Let's now turn to Turkey. It's very clear that the country has been moving towards a more authoritarian regime under Erdogan over the last years, especially after the failed military putsch last year. Criticizing Turkey, however, is completely out of fashion because there are some 3 million Syrian refugees inside the country. The biggest fear of Germany and other EU countries is that some of those people might actually make it to Europe in the hope to have a better life here. But god forbid any of those people might actually arrive in Europe because 1/100.000 Syrians could be a potential terrorist. Much better to let them rot in a low-income country like Turkey. Also letting in more refugees would probably shift a few votes to right-wing parties, so better to play it safe. I do not deny that mass immigration poses a lot of challenges, but it also provides a lot of opportunities. Sweden accepted some 150.000 migrants within two years, which represents a influx of about 1.5% of the Swedish population. Sweden was one of the fastest growing advanced economies in 2015 and 2016 with an annual growth rate of 4.1 and 3.3%, respectively. I suspect that part of the growth was a result of higher government spending. Immigration done right is a positive supply shock, thus raising the country's potential output. Furthermore, new research suggest that the effect on natives' wages is actually quite muted.
Meanwhile, Germany actually pursues the policy to send back Afghan refugees because "parts of the country are safe". Well, they don't send back women or children, apparently just single, young men. That's nice! As a young and single men myself I guess I can count myself lucky that I'm not Afghan refugee. Being born in rich Western economy means that I automatically belong to the top 10% globally.
Recent attacks in Afghanistan have been far more deadly than the attacks in London, yet were mostly ignored by the media. After all, the country has been in a war-like state for decades, so it's really old news. Attacks in London, Paris, and Berlin deserve much more attention. Hey, the West rules, for now (and the foreseeable future). So who gives a shit about Kabul? (I actually had to look up to spell Kabul, so proving my own point).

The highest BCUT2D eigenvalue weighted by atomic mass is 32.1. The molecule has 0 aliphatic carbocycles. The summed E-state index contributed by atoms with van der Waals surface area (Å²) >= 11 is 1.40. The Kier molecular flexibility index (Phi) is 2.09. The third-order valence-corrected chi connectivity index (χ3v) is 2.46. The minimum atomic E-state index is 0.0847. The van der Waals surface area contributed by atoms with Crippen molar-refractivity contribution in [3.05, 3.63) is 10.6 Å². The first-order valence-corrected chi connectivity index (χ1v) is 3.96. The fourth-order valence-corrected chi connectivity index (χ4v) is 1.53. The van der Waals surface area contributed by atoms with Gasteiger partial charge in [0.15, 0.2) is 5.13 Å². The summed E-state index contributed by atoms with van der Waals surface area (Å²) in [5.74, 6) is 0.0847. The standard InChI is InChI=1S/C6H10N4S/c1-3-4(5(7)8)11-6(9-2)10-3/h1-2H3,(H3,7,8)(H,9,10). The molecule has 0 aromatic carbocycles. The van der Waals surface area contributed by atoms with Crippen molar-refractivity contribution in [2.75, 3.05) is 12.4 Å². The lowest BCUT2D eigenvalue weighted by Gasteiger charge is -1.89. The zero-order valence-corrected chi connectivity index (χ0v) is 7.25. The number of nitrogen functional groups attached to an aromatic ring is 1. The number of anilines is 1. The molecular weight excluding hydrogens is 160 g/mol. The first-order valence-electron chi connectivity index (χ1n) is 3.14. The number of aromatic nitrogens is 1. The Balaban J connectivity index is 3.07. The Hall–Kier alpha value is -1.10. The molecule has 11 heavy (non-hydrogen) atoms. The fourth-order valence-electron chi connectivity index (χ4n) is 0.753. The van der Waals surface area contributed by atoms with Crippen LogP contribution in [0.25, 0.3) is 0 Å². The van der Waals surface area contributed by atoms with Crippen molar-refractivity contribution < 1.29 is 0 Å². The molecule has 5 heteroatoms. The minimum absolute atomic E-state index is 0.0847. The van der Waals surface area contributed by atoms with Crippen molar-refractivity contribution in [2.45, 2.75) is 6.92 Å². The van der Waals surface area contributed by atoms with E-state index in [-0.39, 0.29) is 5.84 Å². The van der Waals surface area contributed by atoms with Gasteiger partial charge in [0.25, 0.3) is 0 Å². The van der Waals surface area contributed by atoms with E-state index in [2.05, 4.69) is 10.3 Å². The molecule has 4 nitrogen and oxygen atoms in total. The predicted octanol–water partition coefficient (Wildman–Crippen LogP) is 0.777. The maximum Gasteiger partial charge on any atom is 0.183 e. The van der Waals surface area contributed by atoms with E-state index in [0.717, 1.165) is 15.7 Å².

And I'm sure that parts of the country are relatively safe. The country is landlocked. In the North we find mountains that exceed 7000m in altitude and in the South there are deserts. Just lovely. But sure, I guess those places might be relatively safe because nobody wants to fucking live there. It is deemed overly generous that we spend half a percent of our GDP annually on foreign aid. The one policy, however, that would make a real difference to people's lives is not pursued. Those poor souls can earn about 10-20 times as much as in their home country if we manage to integrate them in the labor market. A higher rate of relocation of labor from poor to rich countries is the one policy that could make a real difference to many people's lives while also providing a significant boost to global GDP. And it's not like it never happened before. For several centuries, especially during the 19th century, millions and millions of Europeans migrated from poorer European countries to the New World, the US, Canada, Australia, etc (millions of indigenous people were killed in the process, but that's a story for another blogpost). My point is that the first wave of globalization before World War I was somewhat more liberal when it comes to the movement of labor. We desperately need to go back to a more liberal regime.
And now finally to Russia. U.S. congress has decided to impose harsher sanctions on Russia. There is substantial evidence that Russian hackers have meddled with two key elections in the West. They might have decided the fate of the U.S. presidential election. Furthermore, they also tried to meddle with the French presidential election. However, the German government under Merkel and foreign minister Gabriel don't seem to be overly concerned. In fact, they heavily criticize the U.S. government on the grounds that this will interfere with the energy market in Europe. So here we have it. Cheap gas is apparently more important than democracy.
Those Western values of enlightenment, insofar as they were ever more enlightened than the rest of the world, are very selectively applied. That's all for now.
PS: The number of refugees that arrived in Europe as a result of the Yoguslav Wars in the 1990s was about the same as the number of refugees that came into Europe recently because of the civil war in Syria.